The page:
Report reveals growing gap between national and local road maintenance spending
A report released today, ‘A Bumpy Ride – the funding and economics of Highways Maintenance on local roads in the city regions’, reveals a growing gap between spending on road maintenance on national roads when compared with local roads.
The report finds that 98% of the road network is managed by local highways authorities which carry two thirds of all motorised traffic however the 2% of the road network managed by Highways England received 2.7 times as much maintenance spend per km as local authority-managed A roads and motorways; and 15.9 times as much as local authority unclassified roads.
It also finds that:
- funding for Highways England is set to more than double over the next five years whilst maintenance spending on local roads has already fallen by 25% since 2010 (in real terms) and local authorities will continue to see swingeing cuts for the foreseeable future
- In the six English metropolitan areas alone (with a combined population of 11 million), there were 5,500 kms of local roads in urgent need of repair in 2014, compared to just 220 kms across the entire Highways England network
The report goes on to show that stop-start road maintenance funding is inefficient as it leads to expensive, short-term patching and mending of crumbling roads rather than planned and pro-active maintenance which fixes problems before the structural integrity of a stretch of road is damaged.
The report also shows how the poor condition of local roads is a drag on productivity by making it more expensive to move people and goods around, and reducing the amount of useful interaction between people and places further apart. Indeed research in the West Midlands suggests that an accelerated maintenance programme would generate economic returns of £6.50 for every £1 of public funding invested.
This report calls on government to:
- Create longer term certainty and stability over highways maintenance funding
- Support an accelerated maintenance programme, which would see a significant increase in maintenance spending over the next five years so as to bring road surfaces back up to a sustainable condition.
- Give local authorities greater flexibility over how overall maintenance funding is spent. This means relaxing some of the artificial distinctions between capital and revenue maintenance, as well as allowing local authorities to determine the maintenance spending profile over time, in accordance with a long term asset management plan.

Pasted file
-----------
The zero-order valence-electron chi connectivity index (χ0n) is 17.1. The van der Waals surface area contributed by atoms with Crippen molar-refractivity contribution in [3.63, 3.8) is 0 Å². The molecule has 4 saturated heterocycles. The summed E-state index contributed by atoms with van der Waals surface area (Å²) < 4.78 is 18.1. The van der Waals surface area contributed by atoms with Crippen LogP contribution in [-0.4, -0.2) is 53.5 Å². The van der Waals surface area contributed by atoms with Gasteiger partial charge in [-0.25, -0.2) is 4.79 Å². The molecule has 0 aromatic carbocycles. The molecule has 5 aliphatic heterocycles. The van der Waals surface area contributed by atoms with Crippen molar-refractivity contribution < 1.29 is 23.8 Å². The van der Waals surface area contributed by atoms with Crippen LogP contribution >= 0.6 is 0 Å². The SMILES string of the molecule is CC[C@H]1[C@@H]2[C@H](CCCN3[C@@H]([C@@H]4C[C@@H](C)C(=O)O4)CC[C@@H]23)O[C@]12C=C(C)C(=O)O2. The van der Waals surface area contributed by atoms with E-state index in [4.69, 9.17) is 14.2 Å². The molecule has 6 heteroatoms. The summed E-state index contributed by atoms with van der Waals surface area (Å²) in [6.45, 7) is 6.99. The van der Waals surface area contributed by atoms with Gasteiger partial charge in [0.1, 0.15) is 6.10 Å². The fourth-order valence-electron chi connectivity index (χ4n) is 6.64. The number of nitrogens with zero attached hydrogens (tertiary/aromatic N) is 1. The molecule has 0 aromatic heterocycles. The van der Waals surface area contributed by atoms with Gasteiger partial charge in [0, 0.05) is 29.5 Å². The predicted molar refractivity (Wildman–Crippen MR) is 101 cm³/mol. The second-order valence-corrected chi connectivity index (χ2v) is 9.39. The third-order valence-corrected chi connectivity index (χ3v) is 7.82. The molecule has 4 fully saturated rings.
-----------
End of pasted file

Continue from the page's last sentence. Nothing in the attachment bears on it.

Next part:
- Review the formulae used to allocate available funding so as to better reflect the economic opportunity offered by local roads. This would mean allocating funding in proportion to the volume of cars, buses, lorries, pedestrians and cyclists travelling on local roads rather than just in relation to road length.
Chair of pteg, Dr Jon Lamonte, said:
‘It’s good that Government has recognised the value and benefits of ensuring that the Highways England strategic road network is well maintained. However, most of the traffic on national motorways and highways starts or finishes on local highways, and those highways also need to be well maintained if the road network as a whole is to be reliable, safe and efficient. The funding gap on maintenance between national and local is particularly acute for the city regions given the volumes of traffic and the wider role of efficient and reliable transport networks in underpinning our plans for growth. Preventing our busy city highways from crumbling is vital not just for cars and lorries but also for buses, trams, cyclists and pedestrians. In particular if we are to cut congestion by encouraging more journeys to be made on foot or by bike then we need better roads with fewer potholes and other potential dangers.’
Dr Jon Lamonte added:
‘Road maintenance may not be the most glamorous of transport topics but without a well maintained road network we can’t get the improvements we want to see in a host of areas from tackling traffic congestion to achieving modal shift. The long term approach now being taken to road maintenance on the national road network will save money for the taxpayer in the long run. We now need to extend this approach to the next tier of strategic local roads and beyond, and put behind us the era of inefficient patch and mend of roads that have been allowed to deteriorate too far and for too long.’
For more contact Jonathan Bray on 0113 251 7445 or 07818 041 485.